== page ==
Gallup finds rate of uninsured dropped in states that embraced ObamaCare

States that expanded Medicaid and set up health exchanges under ObamaCare are seeing their uninsured rates drop faster than other sates, according to Gallup.

A new survey released Tuesday from the polling firm found the rate of the uninsured fell 2.5 percent in the states that embraced ObamaCare by opening state exchanges and accepting federal money to expand Medicaid, the health insurance program for the poor.

States that didn't make both reforms also saw the percentage of people with health insurance climb, but not by as much. The uninsured rate dropped by 0.8 percent in states that implemented one or neither of the reforms. 

Twenty-one states and the District of Columbia have both expanded Medicaid and set up their own insurance exchange for people on the individual market to purchase insurance. In those states, 13.6 percent of residents lack insurance. 

Another 25 states have implemented neither reform, while four states have expanded Medicaid without also setting up a state-based exchange. In those 29 states, the uninsured rate stands at 17.9 percent.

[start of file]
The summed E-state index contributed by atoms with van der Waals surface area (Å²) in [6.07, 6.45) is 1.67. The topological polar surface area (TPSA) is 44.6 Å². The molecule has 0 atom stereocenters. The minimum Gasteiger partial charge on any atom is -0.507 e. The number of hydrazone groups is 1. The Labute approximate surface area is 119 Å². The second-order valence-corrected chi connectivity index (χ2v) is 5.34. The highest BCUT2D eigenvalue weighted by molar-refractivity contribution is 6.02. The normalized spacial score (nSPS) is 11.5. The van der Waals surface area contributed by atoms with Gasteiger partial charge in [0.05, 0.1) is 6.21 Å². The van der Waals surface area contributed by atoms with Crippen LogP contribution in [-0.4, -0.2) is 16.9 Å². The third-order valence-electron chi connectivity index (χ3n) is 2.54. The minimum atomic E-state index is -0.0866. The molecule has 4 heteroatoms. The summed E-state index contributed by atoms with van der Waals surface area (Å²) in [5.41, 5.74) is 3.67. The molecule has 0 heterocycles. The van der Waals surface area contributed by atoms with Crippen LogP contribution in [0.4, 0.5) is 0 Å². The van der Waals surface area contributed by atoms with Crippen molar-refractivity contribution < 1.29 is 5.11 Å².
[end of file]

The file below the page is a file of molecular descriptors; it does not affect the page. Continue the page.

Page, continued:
States that embraced Obamacare started out with a lower rate of uninsured, but the gap has widened since reforms were made.

Earlier this month, Gallup found the uninsured rate nationally had dropped to its lowest level since 2008 and now stands at 15.6 percent, according to the survey. 

The deadline for completing the sign-up process for a healthcare plan under ObamaCare ended on Tuesday after being extended for two weeks. As of last week, 7.5 million people had signed up for a plan, according to outgoing Health and Human Services Secretary Kathleen SebeliusKathleen SebeliusMr. President, let markets help save Medicare IRS Tax Day glitch exposes antiquated tech infrastructure Trump administration's reforms could make welfare work again MORE.

A separate survey from Gallup released Wednesday found more people will be willing to purchase health insurance as the penalty for being uninsured increases. 

If the fine totaled $95, 46 percent of people say they would rather pay a fine than buy insurance. That number decreased to 32 percent when the hypothetical fine reaches $500, and 28 percent when the fine reaches $1,000.

The penalty for not having insurance in 2014 is set at $95 or 1 percent of household income, whichever is higher. It will rise to $325 or 2 percent of income in 2015, and $695 or 2.5 percent of income in 2016. A number of exceptions will apply.

The Gallup poll is based on interviews with 43,562 people throughout the year. It contains a 0.6-percentage-point margin of error.